Life, Death and the Bottom Line
It is certainly disconcerting to learn that when you or your loved one is being seen by doctors in capitalism’s command center, the good old USA, that decisions concerning patient care are based upon the cost of that care, and not it’s effectiveness. In other words, in medical care too, you get what you pay for, and profits come first.
In an April 17, 2014 article in the New York Times by Andrew Pollack titled, “Cost of Treatment May Influence Doctors,”
“Saying they can no longer ignore the rising prices of healthcare, some of the most influential medical groups in the nation are recommending that doctors weigh the costs, not just the effectiveness of treatments, as they make decisions about patient care….
“In practical terms, new guidelines being developed by the medical groups could result in doctors choosing one drug over another for cost reasons or even deciding that a particular treatment—at the end of life, for example—is too expensive. In the extreme, some critics have said that making treatment decisions based on cost is a form of rationing….
“A review last year of clinical guidelines issued by 30 of the largest physician specialty societies found that 17 of them explicitly integrated costs….
“The cardiology societies say that the idea that doctors should ignore costs is unrealistic because they already have to consider the financial burden placed on the patient, if not society. ‘Protecting patients from financial ruin is fundamental to the precept of ‘do no harm,’’ the societies wrote in their paper outlining the new policy.”
The “Hypocrite-ic Oath”
In simple terms what they are saying is that if the most effective treatment turns out to be too expensive, let the patient die if they can’t afford it, or if it cuts into profits. And they rationalize this inhumanity by determining that the exorbitant cost for treatment that the patient may have to bear is, in and of itself, detrimental to her or his health and, therefore, against the Hippocratic Oath of, fundamentally, “do no harm!” What hypocrisy!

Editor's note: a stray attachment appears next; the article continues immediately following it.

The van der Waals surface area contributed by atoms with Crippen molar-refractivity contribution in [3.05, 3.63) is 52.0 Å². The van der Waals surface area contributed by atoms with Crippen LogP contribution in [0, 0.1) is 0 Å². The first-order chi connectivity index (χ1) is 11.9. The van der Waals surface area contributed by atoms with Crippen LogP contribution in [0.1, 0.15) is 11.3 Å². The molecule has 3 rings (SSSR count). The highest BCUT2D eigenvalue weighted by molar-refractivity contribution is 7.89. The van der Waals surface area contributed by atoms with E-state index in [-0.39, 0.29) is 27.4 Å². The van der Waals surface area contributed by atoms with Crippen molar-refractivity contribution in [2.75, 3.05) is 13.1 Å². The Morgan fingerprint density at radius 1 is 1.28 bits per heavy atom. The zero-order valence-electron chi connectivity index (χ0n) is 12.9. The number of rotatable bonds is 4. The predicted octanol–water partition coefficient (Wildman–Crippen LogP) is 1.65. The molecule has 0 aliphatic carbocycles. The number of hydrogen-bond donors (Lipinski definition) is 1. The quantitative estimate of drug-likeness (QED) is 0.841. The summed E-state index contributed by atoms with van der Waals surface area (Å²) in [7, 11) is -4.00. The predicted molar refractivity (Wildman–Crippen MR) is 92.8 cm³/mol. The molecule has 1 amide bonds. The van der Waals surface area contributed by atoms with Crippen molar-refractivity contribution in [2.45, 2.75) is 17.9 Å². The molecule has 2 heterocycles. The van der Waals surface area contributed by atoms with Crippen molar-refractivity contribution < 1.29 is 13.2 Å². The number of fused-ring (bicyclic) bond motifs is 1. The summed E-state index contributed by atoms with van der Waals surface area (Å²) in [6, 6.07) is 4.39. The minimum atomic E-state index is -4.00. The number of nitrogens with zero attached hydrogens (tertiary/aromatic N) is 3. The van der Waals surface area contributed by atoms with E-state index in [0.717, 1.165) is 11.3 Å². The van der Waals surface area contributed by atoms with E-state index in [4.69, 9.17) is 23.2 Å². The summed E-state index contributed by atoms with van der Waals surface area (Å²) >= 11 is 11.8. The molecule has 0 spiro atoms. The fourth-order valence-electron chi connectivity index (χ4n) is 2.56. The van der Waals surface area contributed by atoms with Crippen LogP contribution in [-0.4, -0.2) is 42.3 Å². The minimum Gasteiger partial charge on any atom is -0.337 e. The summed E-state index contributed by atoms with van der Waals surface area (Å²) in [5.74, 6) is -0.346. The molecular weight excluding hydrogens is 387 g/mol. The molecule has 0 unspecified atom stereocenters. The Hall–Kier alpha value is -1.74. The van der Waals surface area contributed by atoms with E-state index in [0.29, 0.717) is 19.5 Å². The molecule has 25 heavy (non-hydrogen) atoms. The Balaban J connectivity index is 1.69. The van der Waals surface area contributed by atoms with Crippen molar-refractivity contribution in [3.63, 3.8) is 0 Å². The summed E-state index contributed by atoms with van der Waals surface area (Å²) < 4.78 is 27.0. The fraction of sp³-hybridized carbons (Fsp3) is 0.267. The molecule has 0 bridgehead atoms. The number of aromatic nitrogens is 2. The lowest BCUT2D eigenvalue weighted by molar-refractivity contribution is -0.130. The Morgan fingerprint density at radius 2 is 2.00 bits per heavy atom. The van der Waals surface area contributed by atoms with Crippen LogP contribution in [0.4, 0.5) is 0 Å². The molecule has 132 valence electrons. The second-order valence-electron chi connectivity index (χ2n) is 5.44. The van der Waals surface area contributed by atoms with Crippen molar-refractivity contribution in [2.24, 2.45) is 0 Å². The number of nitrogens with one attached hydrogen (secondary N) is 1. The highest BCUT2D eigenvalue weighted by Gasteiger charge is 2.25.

At no point does the article question the fundamental connection between the profit-driven, multi-billion-dollar pharmaceutical and healthcare industries and the cost of treatment to the patient.
At no point does the article challenge the gluttony of the CEOs of the pharmaceutical and healthcare industries!
Just to give one example, Richard M. Bracken, Chairman and Chief Executive Officer of Hospital Corporation of America earned $1,387,474 in salary; a $3,358,320 bonus; $21,989,866 in perks; and $11,824,290 in options, for a total of a 49.9-million-dollar income in 2012.1
At no point does the article demand that the multi-trillion-dollar oil, gas, manufacturing, food, tobacco, alcohol, pharmaceutical, etc. industries, “do no harm!”
At no point does the article challenge the right of industries to make decisions about life and death based upon the bottom line of profit above all else—profits which rightly belong to those who actually do the work.
“Good and Evil”
If there is “good” and “evil,” then “good” is the potential to nurture each other and protect our environment. Above all to make democratic and rational decisions based upon need, want and the health of our planet and not on the accumulation of private profits for the few.
“Evil” is the system of capitalism itself, whereby the private ownership of the means of production, and the profits produced by our labor, are owned and ruled by the commanders of capital—a tiny minority of individuals, who are not only constantly at war with one another—but are universally at war against us, in order to get more of the profits we produce.
The common good
I am an optimist. I truly believe that humanity is fundamentally good because it’s in the best interests of all to live peacefully and cooperatively on this planet. I believe we are naturally, organically and materially destined to create a Paradise on Earth. Nothing is impossible and we have nothing to lose, and a Paradise to gain. That’s socialism in a nutshell.
1 “Executive Pay by the Numbers”